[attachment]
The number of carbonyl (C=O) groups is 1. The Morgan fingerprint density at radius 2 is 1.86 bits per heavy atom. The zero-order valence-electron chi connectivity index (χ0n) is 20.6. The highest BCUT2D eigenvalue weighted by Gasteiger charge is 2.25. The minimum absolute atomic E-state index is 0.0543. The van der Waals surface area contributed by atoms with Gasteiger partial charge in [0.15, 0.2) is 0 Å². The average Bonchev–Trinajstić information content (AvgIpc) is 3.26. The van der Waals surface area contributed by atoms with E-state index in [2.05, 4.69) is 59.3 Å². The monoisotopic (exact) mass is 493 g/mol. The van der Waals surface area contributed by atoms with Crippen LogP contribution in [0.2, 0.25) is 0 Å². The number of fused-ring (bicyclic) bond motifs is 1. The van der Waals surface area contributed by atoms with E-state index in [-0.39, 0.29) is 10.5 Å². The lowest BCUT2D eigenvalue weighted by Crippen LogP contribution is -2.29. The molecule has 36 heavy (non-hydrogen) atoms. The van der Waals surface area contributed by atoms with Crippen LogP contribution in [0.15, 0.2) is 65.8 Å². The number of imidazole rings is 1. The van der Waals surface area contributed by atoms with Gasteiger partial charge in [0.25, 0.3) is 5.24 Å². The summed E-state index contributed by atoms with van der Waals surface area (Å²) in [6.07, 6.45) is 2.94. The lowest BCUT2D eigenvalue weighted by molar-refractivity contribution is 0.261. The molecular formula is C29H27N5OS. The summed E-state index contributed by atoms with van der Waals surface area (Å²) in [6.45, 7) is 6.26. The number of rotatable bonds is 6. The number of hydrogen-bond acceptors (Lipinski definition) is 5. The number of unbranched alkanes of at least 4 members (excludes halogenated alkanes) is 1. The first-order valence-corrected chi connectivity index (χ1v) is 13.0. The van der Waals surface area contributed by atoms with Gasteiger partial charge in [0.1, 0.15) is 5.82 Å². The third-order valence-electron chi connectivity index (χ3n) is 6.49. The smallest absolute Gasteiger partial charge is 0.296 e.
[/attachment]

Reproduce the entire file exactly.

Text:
The number of carbonyl (C=O) groups is 1. The Morgan fingerprint density at radius 2 is 1.86 bits per heavy atom. The zero-order valence-electron chi connectivity index (χ0n) is 20.6. The highest BCUT2D eigenvalue weighted by Gasteiger charge is 2.25. The minimum absolute atomic E-state index is 0.0543. The van der Waals surface area contributed by atoms with Gasteiger partial charge in [0.15, 0.2) is 0 Å². The average Bonchev–Trinajstić information content (AvgIpc) is 3.26. The van der Waals surface area contributed by atoms with E-state index in [2.05, 4.69) is 59.3 Å². The monoisotopic (exact) mass is 493 g/mol. The van der Waals surface area contributed by atoms with Crippen LogP contribution in [0.2, 0.25) is 0 Å². The number of fused-ring (bicyclic) bond motifs is 1. The van der Waals surface area contributed by atoms with E-state index in [-0.39, 0.29) is 10.5 Å². The lowest BCUT2D eigenvalue weighted by Crippen LogP contribution is -2.29. The molecule has 36 heavy (non-hydrogen) atoms. The van der Waals surface area contributed by atoms with Crippen LogP contribution in [0.15, 0.2) is 65.8 Å². The number of imidazole rings is 1. The van der Waals surface area contributed by atoms with Gasteiger partial charge in [0.25, 0.3) is 5.24 Å². The summed E-state index contributed by atoms with van der Waals surface area (Å²) in [6.07, 6.45) is 2.94. The lowest BCUT2D eigenvalue weighted by molar-refractivity contribution is 0.261. The molecular formula is C29H27N5OS. The summed E-state index contributed by atoms with van der Waals surface area (Å²) in [6.45, 7) is 6.26. The number of rotatable bonds is 6. The number of hydrogen-bond acceptors (Lipinski definition) is 5. The number of unbranched alkanes of at least 4 members (excludes halogenated alkanes) is 1. The first-order valence-corrected chi connectivity index (χ1v) is 13.0. The van der Waals surface area contributed by atoms with Gasteiger partial charge in [0.1, 0.15) is 5.82 Å². The third-order valence-electron chi connectivity index (χ3n) is 6.49. The smallest absolute Gasteiger partial charge is 0.296 e.